Friday, May 09, 2008

Pay it forward . . .

(click on image to enlarge)

The rainy season is coming in Panama and at our Roca Milagro development there is frantic activity to get things done before the annual deluge. In the top photograph, the entrada takes shape, and in the lower picture a worker works inside one of the columns making up the entrada. The insides of the columns will be filled with rubble and then capped with poured concrete, formed into planters.

Developing a project of this size can be daunting, frustrating, sometimes infuriating, but ultimately, we all hope, satisfying and rewarding. I am lucky to have a wonderful group of partners who are supportive and helpful. Thank you all -- you know who you are!

I don't like the passage of time because at my age it simply marks the inexorable march towards oblivion, but when this project is complete I will be happy to walk through all 108 acres of it and revel in what a group of dedicated individuals can accomplish. We still have a long way to go, but we are making significant progress, finally.

I was thinking back today to the days of my early teenage years and remembered a particular classmate who was shunned by others because his family was very poor, he always wore the same clothes, rarely bathed, and was cruelly called "Doodlebugs" by everyone. I was probably the only one who ever talked to him at length and who tried to treat him like a human being. I will always remember the gratitude in his eyes. I won't mention his real name here, but I learned a lot from him. I learned that my parents were right when they told me that a kind word, an act of compassion, a supportive gesture can go a long way. I try to act that way still, even though sometimes I really don't feel like it. I am particularly grateful that people around me are generally kind and supportive of me and projects I direct, including this one. It makes my life and my job much easier.

In that spirit, let's all 'pay it forward,' and extend kindness wherever and whenever we can. It will help make the world a better place, and folks -- the world needs a lot of help.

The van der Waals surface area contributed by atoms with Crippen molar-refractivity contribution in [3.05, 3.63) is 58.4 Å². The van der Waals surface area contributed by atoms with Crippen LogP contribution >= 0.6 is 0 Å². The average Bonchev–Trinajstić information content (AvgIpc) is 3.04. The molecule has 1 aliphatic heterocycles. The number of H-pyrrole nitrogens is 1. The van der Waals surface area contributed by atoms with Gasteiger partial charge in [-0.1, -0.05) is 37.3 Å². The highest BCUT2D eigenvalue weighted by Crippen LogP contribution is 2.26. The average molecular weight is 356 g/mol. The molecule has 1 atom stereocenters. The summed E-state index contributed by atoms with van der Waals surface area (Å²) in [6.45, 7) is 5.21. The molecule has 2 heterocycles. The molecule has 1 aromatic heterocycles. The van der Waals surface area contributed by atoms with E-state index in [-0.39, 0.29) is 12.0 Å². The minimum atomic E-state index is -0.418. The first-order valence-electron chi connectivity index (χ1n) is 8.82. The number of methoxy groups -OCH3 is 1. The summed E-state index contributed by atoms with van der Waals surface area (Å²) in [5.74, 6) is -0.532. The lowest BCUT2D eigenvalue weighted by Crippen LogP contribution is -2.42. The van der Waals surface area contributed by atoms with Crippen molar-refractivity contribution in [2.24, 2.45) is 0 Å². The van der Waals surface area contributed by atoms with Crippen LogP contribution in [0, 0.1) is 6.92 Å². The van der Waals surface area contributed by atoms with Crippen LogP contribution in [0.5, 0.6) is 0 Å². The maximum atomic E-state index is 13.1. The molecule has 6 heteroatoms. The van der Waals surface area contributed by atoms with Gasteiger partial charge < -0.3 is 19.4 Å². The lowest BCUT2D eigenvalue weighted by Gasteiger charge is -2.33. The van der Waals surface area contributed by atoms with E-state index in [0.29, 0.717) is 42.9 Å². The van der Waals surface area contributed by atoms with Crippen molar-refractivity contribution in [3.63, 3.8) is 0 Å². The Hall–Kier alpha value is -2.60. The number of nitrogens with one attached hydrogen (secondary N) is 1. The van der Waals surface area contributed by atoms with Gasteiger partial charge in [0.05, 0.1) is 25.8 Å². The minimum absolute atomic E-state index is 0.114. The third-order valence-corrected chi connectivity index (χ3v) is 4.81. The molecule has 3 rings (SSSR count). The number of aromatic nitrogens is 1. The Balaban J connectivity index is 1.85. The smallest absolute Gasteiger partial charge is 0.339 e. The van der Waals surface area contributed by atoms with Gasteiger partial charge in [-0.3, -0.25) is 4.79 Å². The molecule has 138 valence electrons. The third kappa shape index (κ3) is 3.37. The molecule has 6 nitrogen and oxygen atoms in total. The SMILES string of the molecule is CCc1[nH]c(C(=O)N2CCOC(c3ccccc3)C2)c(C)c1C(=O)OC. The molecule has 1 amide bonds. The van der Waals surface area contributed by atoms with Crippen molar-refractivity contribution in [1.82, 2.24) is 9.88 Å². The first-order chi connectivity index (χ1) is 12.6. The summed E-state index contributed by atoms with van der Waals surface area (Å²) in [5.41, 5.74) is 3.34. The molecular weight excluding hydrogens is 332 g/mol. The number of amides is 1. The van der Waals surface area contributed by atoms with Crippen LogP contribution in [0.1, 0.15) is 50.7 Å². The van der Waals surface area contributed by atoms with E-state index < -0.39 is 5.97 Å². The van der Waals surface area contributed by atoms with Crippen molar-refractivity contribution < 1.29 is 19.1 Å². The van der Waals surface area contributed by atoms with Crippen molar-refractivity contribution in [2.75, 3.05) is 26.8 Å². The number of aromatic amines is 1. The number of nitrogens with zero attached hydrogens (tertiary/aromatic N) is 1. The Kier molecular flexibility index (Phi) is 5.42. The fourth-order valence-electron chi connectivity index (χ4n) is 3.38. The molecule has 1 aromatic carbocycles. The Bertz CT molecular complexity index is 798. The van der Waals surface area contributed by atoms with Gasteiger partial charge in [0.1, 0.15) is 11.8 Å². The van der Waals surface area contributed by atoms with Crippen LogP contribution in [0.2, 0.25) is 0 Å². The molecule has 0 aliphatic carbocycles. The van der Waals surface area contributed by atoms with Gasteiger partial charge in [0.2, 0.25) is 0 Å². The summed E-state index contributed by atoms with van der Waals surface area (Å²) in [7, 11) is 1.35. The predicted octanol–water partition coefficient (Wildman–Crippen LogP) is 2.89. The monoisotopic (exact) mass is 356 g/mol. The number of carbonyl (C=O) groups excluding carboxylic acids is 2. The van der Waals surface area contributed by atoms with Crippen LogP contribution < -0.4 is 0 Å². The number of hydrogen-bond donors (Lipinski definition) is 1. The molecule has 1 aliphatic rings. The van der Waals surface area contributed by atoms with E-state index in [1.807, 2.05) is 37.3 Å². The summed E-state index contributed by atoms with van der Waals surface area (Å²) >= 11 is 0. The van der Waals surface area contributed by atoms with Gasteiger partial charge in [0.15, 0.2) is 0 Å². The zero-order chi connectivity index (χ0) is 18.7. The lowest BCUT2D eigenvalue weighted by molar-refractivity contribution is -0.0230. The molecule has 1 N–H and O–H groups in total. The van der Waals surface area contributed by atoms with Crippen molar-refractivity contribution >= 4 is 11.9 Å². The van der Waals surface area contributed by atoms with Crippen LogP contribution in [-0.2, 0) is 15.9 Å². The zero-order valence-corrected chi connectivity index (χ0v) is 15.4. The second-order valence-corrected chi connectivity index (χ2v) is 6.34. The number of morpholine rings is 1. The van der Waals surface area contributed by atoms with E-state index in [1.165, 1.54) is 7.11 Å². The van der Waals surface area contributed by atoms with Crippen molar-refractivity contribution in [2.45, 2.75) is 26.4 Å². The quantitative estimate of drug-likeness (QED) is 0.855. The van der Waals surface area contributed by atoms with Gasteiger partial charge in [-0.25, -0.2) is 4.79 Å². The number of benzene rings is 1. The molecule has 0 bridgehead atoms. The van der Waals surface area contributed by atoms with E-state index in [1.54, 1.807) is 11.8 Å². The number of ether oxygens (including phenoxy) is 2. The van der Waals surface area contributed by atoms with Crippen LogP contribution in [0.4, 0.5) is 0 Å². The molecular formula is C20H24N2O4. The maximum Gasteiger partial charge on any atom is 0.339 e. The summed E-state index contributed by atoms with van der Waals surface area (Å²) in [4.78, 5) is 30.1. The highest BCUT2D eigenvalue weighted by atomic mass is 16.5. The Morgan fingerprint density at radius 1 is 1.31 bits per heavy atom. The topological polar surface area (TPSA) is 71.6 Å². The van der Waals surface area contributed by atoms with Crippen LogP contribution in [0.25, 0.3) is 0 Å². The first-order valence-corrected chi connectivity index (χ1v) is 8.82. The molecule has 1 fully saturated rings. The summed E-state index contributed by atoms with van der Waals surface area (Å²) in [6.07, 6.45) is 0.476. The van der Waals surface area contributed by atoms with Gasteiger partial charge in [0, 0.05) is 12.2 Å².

Have a great weekend.


  1. Thanks, luckyzmom. The world needs less head-butting, doesn't it?

  2. The world needs it, but does it want it, that's the key.
    Watching Amazing Grace this weekend I learned that slavery has not been abolished. 27 million people on this planet still live in some form of it, and that number is growing, not shrinking.
    As for poverty, there are reasons it exists, so there are ways out of it, and encouraging those in that situation to believe in and develop themselves is a major one.
    Sadly, there's little about most the programs claiming to "help" the poor that do anything like that...It would shrink the "market" for their institutionalized bureaucracy.

  3. It's good to see you here again!
    Kudos on your project's progress... and why am I not surprised at your kind attentions to an outsider?

  4. Ted: There is some evidence that slavery would have disappeared from the United States in a relatively short while even without the Civil War, based on purely humanitarian instincts and precedents set elsewhere as you outline in your comment. And yes, in many places in the world, human beings are simply meat to be bought and sold.

    Hi, Jean: Nice to see you too!

  5. I'm left fascinated by the re-bar arrangement in the corners. One of these days, I would like to try some masonry wall building with local materials.

    You are so right about extending kindness and encouragement to others. It doesn't always take an ineptly managed government program to make a difference.

  6. Lin: The building styles puzzle me too but that is the way things are done there. A lot of construction methods seem odd to me.

  7. Ah-ha! Sieg, you've just raised more questions for me with your reply. How about a post on what it involves to take your group's visions (and possibly a northern architect's) and then convert them to local materials and building methods. In this case, I would think it might involve several 'surprises' and impromptu work-arounds.

  8. When I get some time I may post about the challenges (and they are many) of doing anything in another country, in this case Panama. Nothing is as you expect it to be (not in itself necessarily a bad thing) and it is quite an education.

  9. A couple years ago a movie called, Pay It Forward, came out. It showed the ripple effects of showing kindness. We are only one, but one CAN make a difference.

    Good to see you back. :o)

    link to the movie: